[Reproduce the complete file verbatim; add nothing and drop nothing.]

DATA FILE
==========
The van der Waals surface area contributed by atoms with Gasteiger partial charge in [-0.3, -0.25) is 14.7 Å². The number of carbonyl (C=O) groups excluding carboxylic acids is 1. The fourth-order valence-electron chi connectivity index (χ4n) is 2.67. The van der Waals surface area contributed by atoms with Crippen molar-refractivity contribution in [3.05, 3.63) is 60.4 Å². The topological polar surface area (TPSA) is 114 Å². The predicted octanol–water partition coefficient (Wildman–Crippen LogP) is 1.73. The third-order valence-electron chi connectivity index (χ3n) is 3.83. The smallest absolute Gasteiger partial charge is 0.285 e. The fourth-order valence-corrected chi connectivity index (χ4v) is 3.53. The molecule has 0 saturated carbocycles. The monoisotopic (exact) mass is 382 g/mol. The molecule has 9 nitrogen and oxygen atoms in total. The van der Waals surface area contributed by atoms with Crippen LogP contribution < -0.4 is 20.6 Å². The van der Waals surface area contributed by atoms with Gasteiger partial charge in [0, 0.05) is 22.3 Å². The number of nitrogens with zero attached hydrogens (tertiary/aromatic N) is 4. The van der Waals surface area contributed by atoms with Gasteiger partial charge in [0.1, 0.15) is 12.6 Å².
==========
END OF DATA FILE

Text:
The van der Waals surface area contributed by atoms with Gasteiger partial charge in [-0.3, -0.25) is 14.7 Å². The number of carbonyl (C=O) groups excluding carboxylic acids is 1. The fourth-order valence-electron chi connectivity index (χ4n) is 2.67. The van der Waals surface area contributed by atoms with Crippen molar-refractivity contribution in [3.05, 3.63) is 60.4 Å². The topological polar surface area (TPSA) is 114 Å². The predicted octanol–water partition coefficient (Wildman–Crippen LogP) is 1.73. The third-order valence-electron chi connectivity index (χ3n) is 3.83. The smallest absolute Gasteiger partial charge is 0.285 e. The fourth-order valence-corrected chi connectivity index (χ4v) is 3.53. The molecule has 0 saturated carbocycles. The monoisotopic (exact) mass is 382 g/mol. The molecule has 9 nitrogen and oxygen atoms in total. The van der Waals surface area contributed by atoms with Crippen LogP contribution < -0.4 is 20.6 Å². The van der Waals surface area contributed by atoms with Gasteiger partial charge in [0, 0.05) is 22.3 Å². The number of nitrogens with zero attached hydrogens (tertiary/aromatic N) is 4. The van der Waals surface area contributed by atoms with Gasteiger partial charge in [0.1, 0.15) is 12.6 Å².